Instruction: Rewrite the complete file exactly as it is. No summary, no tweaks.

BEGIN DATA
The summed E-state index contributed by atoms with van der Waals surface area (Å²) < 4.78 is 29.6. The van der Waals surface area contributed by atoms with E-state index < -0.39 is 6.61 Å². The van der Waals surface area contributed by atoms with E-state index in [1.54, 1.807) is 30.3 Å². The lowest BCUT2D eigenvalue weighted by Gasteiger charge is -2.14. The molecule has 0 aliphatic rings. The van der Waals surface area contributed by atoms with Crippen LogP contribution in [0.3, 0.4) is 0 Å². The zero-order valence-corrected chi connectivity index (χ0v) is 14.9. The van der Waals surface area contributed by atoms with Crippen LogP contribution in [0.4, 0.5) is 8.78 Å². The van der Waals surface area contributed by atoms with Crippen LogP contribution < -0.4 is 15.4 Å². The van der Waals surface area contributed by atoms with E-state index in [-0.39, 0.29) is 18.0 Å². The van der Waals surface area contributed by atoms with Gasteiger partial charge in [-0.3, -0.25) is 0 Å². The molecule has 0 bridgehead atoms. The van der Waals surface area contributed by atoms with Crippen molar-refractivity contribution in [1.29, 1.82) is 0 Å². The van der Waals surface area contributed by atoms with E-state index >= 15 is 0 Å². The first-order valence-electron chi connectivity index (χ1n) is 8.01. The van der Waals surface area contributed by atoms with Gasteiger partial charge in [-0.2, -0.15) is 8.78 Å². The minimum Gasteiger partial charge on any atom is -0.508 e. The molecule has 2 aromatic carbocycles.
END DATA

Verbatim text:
The summed E-state index contributed by atoms with van der Waals surface area (Å²) < 4.78 is 29.6. The van der Waals surface area contributed by atoms with E-state index < -0.39 is 6.61 Å². The van der Waals surface area contributed by atoms with E-state index in [1.54, 1.807) is 30.3 Å². The lowest BCUT2D eigenvalue weighted by Gasteiger charge is -2.14. The molecule has 0 aliphatic rings. The van der Waals surface area contributed by atoms with Crippen LogP contribution in [0.3, 0.4) is 0 Å². The zero-order valence-corrected chi connectivity index (χ0v) is 14.9. The van der Waals surface area contributed by atoms with Crippen LogP contribution in [0.4, 0.5) is 8.78 Å². The van der Waals surface area contributed by atoms with Crippen LogP contribution < -0.4 is 15.4 Å². The van der Waals surface area contributed by atoms with E-state index in [-0.39, 0.29) is 18.0 Å². The van der Waals surface area contributed by atoms with Gasteiger partial charge in [-0.3, -0.25) is 0 Å². The molecule has 0 bridgehead atoms. The van der Waals surface area contributed by atoms with Crippen molar-refractivity contribution in [1.29, 1.82) is 0 Å². The van der Waals surface area contributed by atoms with E-state index >= 15 is 0 Å². The first-order valence-electron chi connectivity index (χ1n) is 8.01. The van der Waals surface area contributed by atoms with Gasteiger partial charge in [-0.2, -0.15) is 8.78 Å². The minimum Gasteiger partial charge on any atom is -0.508 e. The molecule has 2 aromatic carbocycles.